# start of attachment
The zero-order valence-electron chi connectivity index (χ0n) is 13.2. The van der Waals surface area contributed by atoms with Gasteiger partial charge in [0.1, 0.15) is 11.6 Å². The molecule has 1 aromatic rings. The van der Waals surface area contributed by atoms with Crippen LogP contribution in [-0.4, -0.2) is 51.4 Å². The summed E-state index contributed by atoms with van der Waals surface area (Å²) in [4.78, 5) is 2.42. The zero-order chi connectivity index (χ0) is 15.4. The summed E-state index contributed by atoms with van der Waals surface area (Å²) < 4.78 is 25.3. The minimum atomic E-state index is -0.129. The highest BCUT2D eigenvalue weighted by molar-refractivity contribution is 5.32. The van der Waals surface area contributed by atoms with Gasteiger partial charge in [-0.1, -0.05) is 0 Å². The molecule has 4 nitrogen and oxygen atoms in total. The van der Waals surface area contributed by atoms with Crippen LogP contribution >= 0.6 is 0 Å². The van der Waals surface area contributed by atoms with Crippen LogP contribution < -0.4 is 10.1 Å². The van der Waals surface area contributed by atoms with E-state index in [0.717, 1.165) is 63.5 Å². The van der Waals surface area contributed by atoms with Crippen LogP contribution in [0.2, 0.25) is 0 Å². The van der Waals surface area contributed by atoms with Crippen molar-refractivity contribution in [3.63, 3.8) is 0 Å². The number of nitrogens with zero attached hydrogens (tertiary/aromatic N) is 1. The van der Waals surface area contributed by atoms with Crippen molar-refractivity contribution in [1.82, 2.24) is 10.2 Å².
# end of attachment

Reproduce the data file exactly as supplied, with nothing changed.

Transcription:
The zero-order valence-electron chi connectivity index (χ0n) is 13.2. The van der Waals surface area contributed by atoms with Gasteiger partial charge in [0.1, 0.15) is 11.6 Å². The molecule has 1 aromatic rings. The van der Waals surface area contributed by atoms with Crippen LogP contribution in [-0.4, -0.2) is 51.4 Å². The summed E-state index contributed by atoms with van der Waals surface area (Å²) in [4.78, 5) is 2.42. The zero-order chi connectivity index (χ0) is 15.4. The summed E-state index contributed by atoms with van der Waals surface area (Å²) < 4.78 is 25.3. The minimum atomic E-state index is -0.129. The highest BCUT2D eigenvalue weighted by molar-refractivity contribution is 5.32. The van der Waals surface area contributed by atoms with Gasteiger partial charge in [-0.1, -0.05) is 0 Å². The molecule has 4 nitrogen and oxygen atoms in total. The van der Waals surface area contributed by atoms with Crippen LogP contribution >= 0.6 is 0 Å². The van der Waals surface area contributed by atoms with Crippen LogP contribution < -0.4 is 10.1 Å². The van der Waals surface area contributed by atoms with E-state index in [0.717, 1.165) is 63.5 Å². The van der Waals surface area contributed by atoms with Crippen LogP contribution in [0.2, 0.25) is 0 Å². The van der Waals surface area contributed by atoms with Crippen molar-refractivity contribution in [3.63, 3.8) is 0 Å². The number of nitrogens with zero attached hydrogens (tertiary/aromatic N) is 1. The van der Waals surface area contributed by atoms with Crippen molar-refractivity contribution in [1.82, 2.24) is 10.2 Å².